I’ll keep this brief:
Yesterday I attended the Parliament and Internet conference in Westminster.
In one of the sessions a lady asked a question about why she had her identity used by fraudsters when so little of her personal information was on the internet.
Andy said some very sensible things which humourously contrasted with responses to a question raised earlier by Helen Goodman MP (WAV) hence the audience laughter.
Smith is getting mildly roasted in the media:
A senior government official has sparked anger by advising internet users to give fake details to websites to protect their security.
Andy Smith, an internet security chief at the Cabinet Office, said people should only give accurate details to trusted sites such as government ones.
He said names and addresses posted on social networking sites “can be used against you” by criminals.
His advice was described by Labour MP Helen Goodman as “totally outrageous”.
Ms Goodman, shadow culture minister, told BBC News: “This is the kind of behaviour that, in the end, promotes crime.
This is misrepresentative, insecure bullshit.
He was not saying that everyone should create fake IDs; he was making the perfectly reasonable suggestion that one is free to mess about with birthdates and other information online, the better to confound identity thieves.
Until businesses worldwide stop mistaking personal information for private information to establish identity, and/or stop losing the bloody stuff, the only wise approach to maintaining identity integrity is to either not provide the information at all and/or lie about it in some way.
I spoke to Helen Goodman MP at the break, and – in as many ways as I could muster without stressing her out – sought to establish whether she really believed that it should be illegal to “lie” when using the Internet – her argument by analogy being that one is not allowed to lie about whom one is on a driving license.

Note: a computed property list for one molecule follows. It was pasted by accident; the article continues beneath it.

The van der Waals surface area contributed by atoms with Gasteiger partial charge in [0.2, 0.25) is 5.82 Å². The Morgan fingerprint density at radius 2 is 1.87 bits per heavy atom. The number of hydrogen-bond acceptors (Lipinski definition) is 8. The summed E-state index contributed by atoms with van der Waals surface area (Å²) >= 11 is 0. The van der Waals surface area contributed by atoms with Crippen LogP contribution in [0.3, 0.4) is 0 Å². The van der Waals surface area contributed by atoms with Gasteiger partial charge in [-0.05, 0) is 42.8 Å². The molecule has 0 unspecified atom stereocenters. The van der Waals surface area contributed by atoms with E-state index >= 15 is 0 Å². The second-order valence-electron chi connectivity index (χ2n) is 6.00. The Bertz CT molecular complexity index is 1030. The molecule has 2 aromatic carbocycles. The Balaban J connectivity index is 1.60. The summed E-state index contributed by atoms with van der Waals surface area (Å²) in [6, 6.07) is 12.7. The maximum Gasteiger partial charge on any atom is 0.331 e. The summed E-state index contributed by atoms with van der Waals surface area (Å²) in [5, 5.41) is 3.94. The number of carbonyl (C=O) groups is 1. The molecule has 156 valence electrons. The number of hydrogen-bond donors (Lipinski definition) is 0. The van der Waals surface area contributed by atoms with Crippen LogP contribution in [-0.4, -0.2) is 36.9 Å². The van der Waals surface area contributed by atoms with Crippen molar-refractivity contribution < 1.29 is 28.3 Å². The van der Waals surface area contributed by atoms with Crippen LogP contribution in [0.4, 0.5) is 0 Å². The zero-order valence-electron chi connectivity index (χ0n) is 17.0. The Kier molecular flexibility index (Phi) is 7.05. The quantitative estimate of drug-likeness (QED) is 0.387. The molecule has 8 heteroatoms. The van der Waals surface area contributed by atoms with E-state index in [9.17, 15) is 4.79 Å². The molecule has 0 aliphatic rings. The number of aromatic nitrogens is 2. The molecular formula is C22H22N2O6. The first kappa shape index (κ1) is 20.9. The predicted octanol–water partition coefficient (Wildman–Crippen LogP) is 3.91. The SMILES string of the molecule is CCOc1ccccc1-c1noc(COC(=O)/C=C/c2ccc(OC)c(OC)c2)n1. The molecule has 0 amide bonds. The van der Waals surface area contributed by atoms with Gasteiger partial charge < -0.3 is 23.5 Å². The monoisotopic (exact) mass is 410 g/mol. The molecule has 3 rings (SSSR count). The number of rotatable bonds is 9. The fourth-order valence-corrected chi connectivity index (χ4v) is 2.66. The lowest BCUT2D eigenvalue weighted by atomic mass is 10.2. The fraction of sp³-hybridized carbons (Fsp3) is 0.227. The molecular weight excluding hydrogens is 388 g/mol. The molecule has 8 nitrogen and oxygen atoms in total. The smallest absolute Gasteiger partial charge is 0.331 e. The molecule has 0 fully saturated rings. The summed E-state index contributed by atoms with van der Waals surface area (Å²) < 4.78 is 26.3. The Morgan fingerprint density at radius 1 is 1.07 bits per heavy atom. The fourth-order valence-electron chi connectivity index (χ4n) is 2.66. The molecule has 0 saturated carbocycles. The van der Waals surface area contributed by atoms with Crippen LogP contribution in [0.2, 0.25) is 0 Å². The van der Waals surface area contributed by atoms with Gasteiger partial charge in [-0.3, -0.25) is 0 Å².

The impression I was left with was that she really does think lying is (or should be) illegal. Also I felt that she was laser-focused on the matter of saving children from cyberbullies and for some reason had concluded that the cause of the latter was “anonymity on the internet”; check out the WAV above..
I dunno about nowadays but I remember my bullies from school in a very up-close-and-personal manner.
So this is all bullshit – and then Ed Vaizey turns up and clearly is not going to say anything contentious without a brief, and the Daily Mail is reporting Simon Milner of Facebook as dressing Andy down, which I doubt happened as reported.
But let this put the record straight:
Last time I checked it is not illegal to lie about personal information except to certain arms of Government and in certain contractual situations.
I do not believe it is illegal – as Lord Erroll admits to doing – to habitually lie about your birthday. Many of my friends do similar, female more than male.
I certainly would recommend randomising the responses to your security questions, differently per website or provider, and then keeping those random responses in a safe place. This helps protect you from identity theft* and helps you spot collusion.
And anyone who thinks that this – or any other form of anonymity – is the driving force that enables cyberbullying, is someone who does not understand security. Nor human nature.
Well done, Andy, for getting it right.
* obligatory explanation of how identity theft really works